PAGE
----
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The U.S. Department of Labor is seeking the public’s help on determining H-1B wage levels. This is the latest sign that the Biden administration doesn’t intend to abandon a Trump-era proposal to assign H-1B visas based on wages, as opposed to the current lottery system.

Issued on April 2, the request invites “interested parties” to provide “information on the sources of data and methodologies for determining prevailing wage levels covering employment opportunities that United States (U.S.) employers seek to fill with foreign workers on a permanent or temporary basis through certain employment-based immigrant visas or through H-1B, H-1B1, E-3 nonimmigrant visas.”

That information, the notice added, will inform the review of the Trump administration’s original proposal. Depending on how things go, the data received may result in the computation of prevailing wage levels “in a manner that more effectively ensures the employment of certain immigrant and nonimmigrant workers does not adversely affect the wages of U.S. workers similarly employed.”

Although the Biden administration has rolled back other H-1B rules established during the Trump administration, most notably the temporary H-1B ban, it has seemed far more amenable to the idea of visa selection based on higher wages. Biden’s U.S. Citizenship Act of 2021 would prioritize visas based on wages, and give both the Secretaries of Homeland Security and Labor the ability to determine the appropriate wage levels.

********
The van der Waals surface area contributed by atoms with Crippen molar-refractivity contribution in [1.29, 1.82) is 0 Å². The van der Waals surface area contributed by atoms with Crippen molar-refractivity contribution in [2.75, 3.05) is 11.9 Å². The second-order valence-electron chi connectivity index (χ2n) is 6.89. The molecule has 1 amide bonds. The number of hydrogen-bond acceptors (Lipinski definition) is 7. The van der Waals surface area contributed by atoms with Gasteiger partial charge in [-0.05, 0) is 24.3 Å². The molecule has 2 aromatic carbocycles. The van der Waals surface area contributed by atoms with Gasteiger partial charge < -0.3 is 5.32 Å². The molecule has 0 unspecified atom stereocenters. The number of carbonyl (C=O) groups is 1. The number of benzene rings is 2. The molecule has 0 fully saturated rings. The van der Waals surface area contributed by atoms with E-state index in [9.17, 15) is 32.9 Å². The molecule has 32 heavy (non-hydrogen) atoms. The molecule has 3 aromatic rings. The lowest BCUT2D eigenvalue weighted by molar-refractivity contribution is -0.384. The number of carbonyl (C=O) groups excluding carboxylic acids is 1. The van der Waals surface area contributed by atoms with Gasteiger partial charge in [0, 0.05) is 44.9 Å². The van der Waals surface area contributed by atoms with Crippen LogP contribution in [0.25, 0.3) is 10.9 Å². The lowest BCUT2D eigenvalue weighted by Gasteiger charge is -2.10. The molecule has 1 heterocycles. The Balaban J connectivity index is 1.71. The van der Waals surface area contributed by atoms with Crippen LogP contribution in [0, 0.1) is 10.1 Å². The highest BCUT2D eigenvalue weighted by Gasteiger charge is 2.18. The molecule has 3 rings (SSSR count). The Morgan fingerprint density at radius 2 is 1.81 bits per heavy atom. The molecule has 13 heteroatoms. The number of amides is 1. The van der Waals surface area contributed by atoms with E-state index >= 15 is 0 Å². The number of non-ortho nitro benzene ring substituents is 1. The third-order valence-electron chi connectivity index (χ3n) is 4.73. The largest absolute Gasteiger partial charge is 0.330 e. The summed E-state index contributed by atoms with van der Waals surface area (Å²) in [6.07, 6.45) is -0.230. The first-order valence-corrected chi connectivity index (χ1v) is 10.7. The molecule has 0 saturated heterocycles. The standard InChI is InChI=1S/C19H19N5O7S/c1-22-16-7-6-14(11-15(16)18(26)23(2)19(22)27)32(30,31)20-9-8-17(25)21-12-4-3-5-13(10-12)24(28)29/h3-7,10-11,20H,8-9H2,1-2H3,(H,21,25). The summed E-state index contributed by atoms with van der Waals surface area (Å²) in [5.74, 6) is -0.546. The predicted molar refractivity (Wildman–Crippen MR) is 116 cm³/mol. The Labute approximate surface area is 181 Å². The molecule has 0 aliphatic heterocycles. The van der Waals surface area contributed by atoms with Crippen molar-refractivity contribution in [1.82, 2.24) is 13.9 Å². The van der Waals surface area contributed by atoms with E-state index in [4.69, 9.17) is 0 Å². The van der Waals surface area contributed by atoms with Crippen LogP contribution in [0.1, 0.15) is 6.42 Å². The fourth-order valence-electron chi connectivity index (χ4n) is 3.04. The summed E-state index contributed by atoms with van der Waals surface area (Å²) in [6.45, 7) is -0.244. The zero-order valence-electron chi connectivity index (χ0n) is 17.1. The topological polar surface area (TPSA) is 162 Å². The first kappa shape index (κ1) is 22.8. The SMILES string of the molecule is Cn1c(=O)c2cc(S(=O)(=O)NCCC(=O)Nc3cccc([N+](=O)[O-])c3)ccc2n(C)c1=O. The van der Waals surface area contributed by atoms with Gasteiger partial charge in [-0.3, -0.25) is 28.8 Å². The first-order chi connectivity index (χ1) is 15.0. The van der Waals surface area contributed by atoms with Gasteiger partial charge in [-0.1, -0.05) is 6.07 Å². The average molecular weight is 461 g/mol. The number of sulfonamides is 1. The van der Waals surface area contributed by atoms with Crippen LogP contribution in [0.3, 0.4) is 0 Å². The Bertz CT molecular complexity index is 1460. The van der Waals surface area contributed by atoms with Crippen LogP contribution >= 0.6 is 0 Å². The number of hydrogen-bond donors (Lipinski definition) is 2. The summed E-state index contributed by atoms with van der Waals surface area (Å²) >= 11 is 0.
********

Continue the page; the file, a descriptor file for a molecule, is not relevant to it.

This kind of prioritization would probably not have a huge impact on companies that utilize the H-1B visa to draw highly specialized talent from overseas, as they’re already prepared to pay extraordinary salaries for hard-to-find skills. However, it could decimate the bottom line of consulting and business-services firms that apply for many thousands of H-1B visas every year, then subcontract those H-1B workers to other companies. Higher wages would force those contractors to either pay significantly more and/or spike their denial rates.

In the meantime, anyone who wants to leave written comments about H-1B wage levels can head over to the Federal eRulemaking Portal and follow the instructions. The commenting period is scheduled to close on June 1.